I believe that knowing a person’s story, or merely acknowledging and keeping in mind that a story does exist, can lead to a more thorough and successful investigation. The actual investigation can remain fact and truth based but can be energized and enhanced by knowing there is more to it. This acknowledgment can also eliminate any judgment, bias, or assumptions that may develop or interfere with the case while also keeping the investigator strongly focused and determined to uncover all the facts and explore all the options.
I am not suggesting we spend hours getting to know someone or spend time as friends. I do think it is important and beneficial to everyone if we do learn about the person and who they really are. Investigations, like holidays, in my opinion, have become too commercialized and profit-driven and less personal and meaningful.
One thing to remember is that our work can be both objective and subjective. Think of the case as a separate entity from the physical investigation. The investigation itself can be objective by remaining unbiased while obtaining the facts and discovering the truth, and the case can be subjective by understanding and respecting the significance of the investigation in relation to someone’s story and the events necessitating the investigation.
Our investigations can lead to the end marriages or relationships, send people to prison, be the cause of financial gain or loss, or alter someone’s life forever. Knowing a person and their story adds to the importance of how critical our work is and how imperative it is we conduct a professional, ethical, and completely thorough investigation from beginning to end. It gives our work a deeper meaning and higher value, not just a purpose or paycheck.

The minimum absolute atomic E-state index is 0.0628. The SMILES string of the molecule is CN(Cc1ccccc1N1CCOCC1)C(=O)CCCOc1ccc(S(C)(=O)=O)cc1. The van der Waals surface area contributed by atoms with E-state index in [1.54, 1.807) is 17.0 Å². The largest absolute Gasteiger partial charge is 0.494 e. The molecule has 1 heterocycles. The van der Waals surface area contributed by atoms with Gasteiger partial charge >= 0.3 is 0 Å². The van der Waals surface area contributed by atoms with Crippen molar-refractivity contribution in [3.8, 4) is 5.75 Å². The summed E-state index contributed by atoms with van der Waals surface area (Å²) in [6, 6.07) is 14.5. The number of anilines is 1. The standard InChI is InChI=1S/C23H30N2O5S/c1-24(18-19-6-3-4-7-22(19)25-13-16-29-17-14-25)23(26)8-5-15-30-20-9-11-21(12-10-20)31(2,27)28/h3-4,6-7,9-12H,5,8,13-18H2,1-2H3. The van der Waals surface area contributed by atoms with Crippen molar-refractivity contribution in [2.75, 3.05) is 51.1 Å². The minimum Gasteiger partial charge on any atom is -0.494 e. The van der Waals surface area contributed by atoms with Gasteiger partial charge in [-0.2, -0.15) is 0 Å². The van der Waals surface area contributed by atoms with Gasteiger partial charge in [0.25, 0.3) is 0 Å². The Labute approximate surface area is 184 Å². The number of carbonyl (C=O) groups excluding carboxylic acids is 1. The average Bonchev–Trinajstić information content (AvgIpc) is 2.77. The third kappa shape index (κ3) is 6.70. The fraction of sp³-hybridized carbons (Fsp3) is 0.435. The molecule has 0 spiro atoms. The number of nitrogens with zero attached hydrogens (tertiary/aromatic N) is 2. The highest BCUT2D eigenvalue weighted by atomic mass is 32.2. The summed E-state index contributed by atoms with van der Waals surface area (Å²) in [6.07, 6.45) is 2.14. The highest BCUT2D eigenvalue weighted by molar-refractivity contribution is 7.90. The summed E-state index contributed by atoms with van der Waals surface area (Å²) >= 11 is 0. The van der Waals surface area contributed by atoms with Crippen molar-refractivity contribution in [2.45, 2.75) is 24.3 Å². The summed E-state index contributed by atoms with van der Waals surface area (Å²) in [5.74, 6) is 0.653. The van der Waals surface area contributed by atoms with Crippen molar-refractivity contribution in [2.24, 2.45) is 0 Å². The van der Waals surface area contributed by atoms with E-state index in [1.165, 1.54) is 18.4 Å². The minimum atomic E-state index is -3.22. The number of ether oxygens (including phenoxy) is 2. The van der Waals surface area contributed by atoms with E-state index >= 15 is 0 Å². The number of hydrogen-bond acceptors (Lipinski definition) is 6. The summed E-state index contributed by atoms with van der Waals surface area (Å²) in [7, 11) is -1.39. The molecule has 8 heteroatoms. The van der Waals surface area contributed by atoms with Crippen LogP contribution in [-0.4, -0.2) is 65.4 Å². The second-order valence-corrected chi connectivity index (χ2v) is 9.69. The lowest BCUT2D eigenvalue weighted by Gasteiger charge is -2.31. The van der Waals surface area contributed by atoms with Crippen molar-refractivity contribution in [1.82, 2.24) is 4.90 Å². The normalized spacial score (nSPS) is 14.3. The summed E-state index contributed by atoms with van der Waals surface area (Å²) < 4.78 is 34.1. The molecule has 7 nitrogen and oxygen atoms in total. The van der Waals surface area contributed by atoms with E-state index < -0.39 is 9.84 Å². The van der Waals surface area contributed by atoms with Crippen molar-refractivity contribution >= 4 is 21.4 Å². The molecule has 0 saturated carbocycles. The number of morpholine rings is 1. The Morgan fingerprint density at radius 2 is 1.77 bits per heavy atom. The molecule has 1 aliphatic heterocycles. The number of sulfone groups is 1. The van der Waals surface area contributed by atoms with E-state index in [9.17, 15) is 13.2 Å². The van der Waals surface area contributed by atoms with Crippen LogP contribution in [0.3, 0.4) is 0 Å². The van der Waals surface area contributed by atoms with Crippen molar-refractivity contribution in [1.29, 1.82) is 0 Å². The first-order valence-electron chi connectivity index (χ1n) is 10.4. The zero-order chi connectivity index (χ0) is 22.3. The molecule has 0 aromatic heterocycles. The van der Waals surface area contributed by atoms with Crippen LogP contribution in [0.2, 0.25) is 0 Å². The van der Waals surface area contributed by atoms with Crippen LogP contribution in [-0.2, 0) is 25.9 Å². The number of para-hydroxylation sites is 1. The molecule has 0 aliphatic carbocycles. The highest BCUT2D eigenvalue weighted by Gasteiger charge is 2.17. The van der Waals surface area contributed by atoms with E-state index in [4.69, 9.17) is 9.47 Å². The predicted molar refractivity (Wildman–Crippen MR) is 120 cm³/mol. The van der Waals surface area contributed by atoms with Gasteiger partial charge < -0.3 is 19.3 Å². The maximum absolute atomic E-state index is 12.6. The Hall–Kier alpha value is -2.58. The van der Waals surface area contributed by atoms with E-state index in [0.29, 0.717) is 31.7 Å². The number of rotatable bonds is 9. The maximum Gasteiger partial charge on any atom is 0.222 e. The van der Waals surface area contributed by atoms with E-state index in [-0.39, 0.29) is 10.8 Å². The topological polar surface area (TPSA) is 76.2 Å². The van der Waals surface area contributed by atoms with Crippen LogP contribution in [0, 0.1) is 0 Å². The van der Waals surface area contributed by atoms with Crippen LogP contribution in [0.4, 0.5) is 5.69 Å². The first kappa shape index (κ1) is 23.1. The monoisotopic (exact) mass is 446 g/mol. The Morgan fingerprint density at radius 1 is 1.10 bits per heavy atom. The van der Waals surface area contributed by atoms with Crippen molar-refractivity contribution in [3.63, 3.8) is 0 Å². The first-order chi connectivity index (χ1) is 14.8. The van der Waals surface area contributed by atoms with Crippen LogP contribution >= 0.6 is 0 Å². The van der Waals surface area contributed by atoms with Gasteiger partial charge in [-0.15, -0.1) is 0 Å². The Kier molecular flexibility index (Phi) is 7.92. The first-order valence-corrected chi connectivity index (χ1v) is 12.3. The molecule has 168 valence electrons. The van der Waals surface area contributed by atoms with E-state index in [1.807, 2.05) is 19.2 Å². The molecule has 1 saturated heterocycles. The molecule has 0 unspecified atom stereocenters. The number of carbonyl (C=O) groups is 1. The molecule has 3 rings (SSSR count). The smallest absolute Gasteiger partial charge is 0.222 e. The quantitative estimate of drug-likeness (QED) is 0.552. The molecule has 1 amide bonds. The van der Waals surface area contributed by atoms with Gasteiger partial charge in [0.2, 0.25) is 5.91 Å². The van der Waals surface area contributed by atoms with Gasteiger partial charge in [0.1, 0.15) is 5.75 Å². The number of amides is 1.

Over the past several years, I have been more selective and inquisitive about the cases I conduct. To me, this profession is much more than that paycheck; it is a way of helping people transition out of uncertainty and finding some answers when life isn’t going as planned. And I believe that the “everyone has a story” philosophy can be applied to any profession as well as within our personal lives. One of the biggest problems this world has right now is the lack of taking the time to understand one another and the lack of compassion felt towards others.
In my recently published book, Missions & Mayhem: The Adventures of a Female Private Investigator, I share stories of individuals and cases, but more of the crazy, wild, inspiring and feel-good stories that go hand in hand with this line of work. And trust me, there are plenty of these not-so-ordinary moments. I possess one of those pesky personalities or auras or whatever you like to call it that attracts all kinds of adventurous circumstances, people, and events just about everywhere I go.
One of the chapters in the book, appropriately titled “Everyone Has a Story” is about a homeless man I met while serving some legal documents and not related to the actual case I was working in any way. I simply walked up to him, sat down, and asked, “so, what’s your story?”. This one afternoon had a huge impact on my career and personal life and I am so grateful for the experience and how it changed my thinking in a positive way.
I was not expecting the life lesson that followed on a downtown bench sitting next to this man. He openly and honestly told me his heartbreaking story of drug addiction, losing his family and business, and giving up hope of returning to a happier life. He changed my way of perceiving others in ways I cannot put into words.
However, I can express and share how grateful I am for this man and how he taught me the significance of never, ever forgetting that everyone has a story. I have met some of the most amazing and wonderful people, through both work and my personal life, by keeping in mind that a person is more than what they appear to be or are going through at that moment. Each person has a unique, powerful, and amazing story to tell and all that is required to discover it is taking the time and asking, “so what’s your story?”.
Kimberly Hamilton has been a licensed private investigator for nearly 18 years and is the owner of Female Agents, Inc. in North Carolina. She is also a certified criminal defense investigator and is a former law enforcement officer. She teaches classes on Human Trafficking, Service of Process, and Professional Ethics, and is a former Board Member of NCAPI and NCAPPS.